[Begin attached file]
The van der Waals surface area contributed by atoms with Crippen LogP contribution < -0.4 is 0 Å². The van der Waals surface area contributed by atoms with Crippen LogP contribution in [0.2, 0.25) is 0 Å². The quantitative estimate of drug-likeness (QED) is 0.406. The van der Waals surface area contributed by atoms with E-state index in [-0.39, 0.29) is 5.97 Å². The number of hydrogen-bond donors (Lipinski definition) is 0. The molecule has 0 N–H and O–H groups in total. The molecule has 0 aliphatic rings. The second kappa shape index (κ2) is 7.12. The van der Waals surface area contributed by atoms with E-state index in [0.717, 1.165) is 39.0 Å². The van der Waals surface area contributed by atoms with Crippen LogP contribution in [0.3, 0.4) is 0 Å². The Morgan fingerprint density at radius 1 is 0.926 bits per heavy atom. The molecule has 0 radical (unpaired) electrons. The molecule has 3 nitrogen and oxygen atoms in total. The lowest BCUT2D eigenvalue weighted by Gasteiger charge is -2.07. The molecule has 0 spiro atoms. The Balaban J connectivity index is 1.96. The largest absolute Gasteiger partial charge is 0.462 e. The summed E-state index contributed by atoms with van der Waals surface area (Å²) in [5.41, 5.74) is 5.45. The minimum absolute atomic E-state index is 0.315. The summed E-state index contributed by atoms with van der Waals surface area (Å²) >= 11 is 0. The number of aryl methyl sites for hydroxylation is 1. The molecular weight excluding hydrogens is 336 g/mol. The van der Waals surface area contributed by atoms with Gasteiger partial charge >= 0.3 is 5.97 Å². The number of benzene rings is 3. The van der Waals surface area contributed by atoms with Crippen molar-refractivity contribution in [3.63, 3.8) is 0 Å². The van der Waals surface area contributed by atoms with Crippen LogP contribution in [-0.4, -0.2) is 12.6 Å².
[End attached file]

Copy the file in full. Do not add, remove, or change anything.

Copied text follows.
The van der Waals surface area contributed by atoms with Crippen LogP contribution < -0.4 is 0 Å². The van der Waals surface area contributed by atoms with Crippen LogP contribution in [0.2, 0.25) is 0 Å². The quantitative estimate of drug-likeness (QED) is 0.406. The van der Waals surface area contributed by atoms with E-state index in [-0.39, 0.29) is 5.97 Å². The number of hydrogen-bond donors (Lipinski definition) is 0. The molecule has 0 N–H and O–H groups in total. The molecule has 0 aliphatic rings. The second kappa shape index (κ2) is 7.12. The van der Waals surface area contributed by atoms with E-state index in [0.717, 1.165) is 39.0 Å². The van der Waals surface area contributed by atoms with Crippen LogP contribution in [0.3, 0.4) is 0 Å². The Morgan fingerprint density at radius 1 is 0.926 bits per heavy atom. The molecule has 0 radical (unpaired) electrons. The molecule has 3 nitrogen and oxygen atoms in total. The lowest BCUT2D eigenvalue weighted by Gasteiger charge is -2.07. The molecule has 0 spiro atoms. The Balaban J connectivity index is 1.96. The largest absolute Gasteiger partial charge is 0.462 e. The summed E-state index contributed by atoms with van der Waals surface area (Å²) in [5.41, 5.74) is 5.45. The minimum absolute atomic E-state index is 0.315. The summed E-state index contributed by atoms with van der Waals surface area (Å²) >= 11 is 0. The number of aryl methyl sites for hydroxylation is 1. The molecular weight excluding hydrogens is 336 g/mol. The van der Waals surface area contributed by atoms with Gasteiger partial charge >= 0.3 is 5.97 Å². The number of benzene rings is 3. The van der Waals surface area contributed by atoms with Crippen molar-refractivity contribution in [3.63, 3.8) is 0 Å². The van der Waals surface area contributed by atoms with Crippen LogP contribution in [-0.4, -0.2) is 12.6 Å².